MOUNTAIN VIEW, Calif. — Google Business Photos’ new 360-degree virtual tour now allows shoppers to come in off the site’s Street View feature and take a virtual step into a dealership’s showroom or service bay. The relatively new feature pops up during a user’s search for a local dealership.
Lindsay Schultz, head of industry for automotive dealerships at Google, told F&I and Showroom that the virtual tour is one Google+ tool dealers can take advantage of. “The goal is for the whole Google+ experience to really be a virtual storefront,” she said. “So if we can lend some of that experience through the virtual showroom experience, that’s just getting the consumer that much closer to bridging the online and offline worlds.”
Anthony Caccamo, a Google-trusted photographer based in New York City, and his wife Orsi, operate Black Paw Photo. They have spent the past year creating 18 virtual tours for auto dealers in the Northeast, and were part of the original 35 photographers across the country selected by Google in December 2011 to pilot the Google Business Photos virtual tours. They also have been providing this service to businesses like restaurants, hotels, gold buyers and fitness clubs, among other industries.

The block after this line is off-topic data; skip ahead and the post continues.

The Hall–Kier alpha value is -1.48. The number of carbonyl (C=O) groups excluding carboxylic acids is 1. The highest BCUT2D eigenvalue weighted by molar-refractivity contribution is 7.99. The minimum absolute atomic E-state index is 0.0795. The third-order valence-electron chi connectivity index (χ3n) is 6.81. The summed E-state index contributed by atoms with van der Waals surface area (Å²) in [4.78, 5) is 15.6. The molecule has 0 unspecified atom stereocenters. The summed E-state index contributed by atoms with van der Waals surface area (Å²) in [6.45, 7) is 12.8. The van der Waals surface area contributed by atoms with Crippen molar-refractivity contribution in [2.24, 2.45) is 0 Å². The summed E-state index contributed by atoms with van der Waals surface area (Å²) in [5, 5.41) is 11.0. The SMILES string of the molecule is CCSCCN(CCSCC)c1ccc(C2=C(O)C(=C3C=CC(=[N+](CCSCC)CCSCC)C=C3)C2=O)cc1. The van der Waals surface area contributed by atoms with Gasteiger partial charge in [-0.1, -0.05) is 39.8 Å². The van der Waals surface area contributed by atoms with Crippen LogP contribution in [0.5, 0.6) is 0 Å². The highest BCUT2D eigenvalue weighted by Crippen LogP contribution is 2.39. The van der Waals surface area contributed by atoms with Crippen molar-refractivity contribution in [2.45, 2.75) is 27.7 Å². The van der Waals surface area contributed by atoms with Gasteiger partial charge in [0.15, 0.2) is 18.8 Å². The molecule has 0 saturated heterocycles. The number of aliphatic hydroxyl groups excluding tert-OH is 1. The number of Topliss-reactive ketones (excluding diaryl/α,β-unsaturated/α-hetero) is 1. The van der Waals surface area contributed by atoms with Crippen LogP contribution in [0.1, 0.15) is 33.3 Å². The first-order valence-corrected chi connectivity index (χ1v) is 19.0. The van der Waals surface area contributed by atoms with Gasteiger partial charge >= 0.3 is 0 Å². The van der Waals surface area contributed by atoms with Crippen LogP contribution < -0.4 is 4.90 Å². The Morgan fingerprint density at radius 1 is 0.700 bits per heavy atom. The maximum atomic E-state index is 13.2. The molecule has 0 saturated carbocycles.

If a dealer wants to add the virtual tour to his or her Google presence, the Caccamos (or other Google-trusted photographer, depending on region) will set up an appointment and come out to photograph the store, which typically takes about one to three hours.
“We have a good time,” says Caccamo, whose brother worked at a car dealership for 15 years. “I’m familiar with car dealers. I know how they work. It’s comfortable. We feel like we can create really nice tours for the dealers.”
The Caccamos now share a network with photographers across the country, and Google has others equipped to create a virtual tour for dealerships. Dealers interested in taking advantage of the service, Caccamo said, will pay a one-time fee of between $700 and $2,000. Caccamo himself posts the virtual tour to each dealer’s Google+ page, but customers can then embed the tour on their dealer websites, as well as other still images taken for the business.
While the 360-degree technology appears similar to Google’s Street View, Caccamo said the technology for the 35-mm camera’s specialized lens is different. “It’s still images stitched together by ‘magical’ software; it’s not video,” he said, noting that any further explanation of the camera would breach his nondisclosure agreement with Google.
Google’s Schultz encourages dealers to also be present on their Google+ page with images, Zagat ratings, reviews and hours of operation. “It’s really about that virtual showroom experience as a whole and letting a potential window shopper see what your store is all about and understand that by reading testimonials and looking at that holistic experience.”
— Stephanie Forshee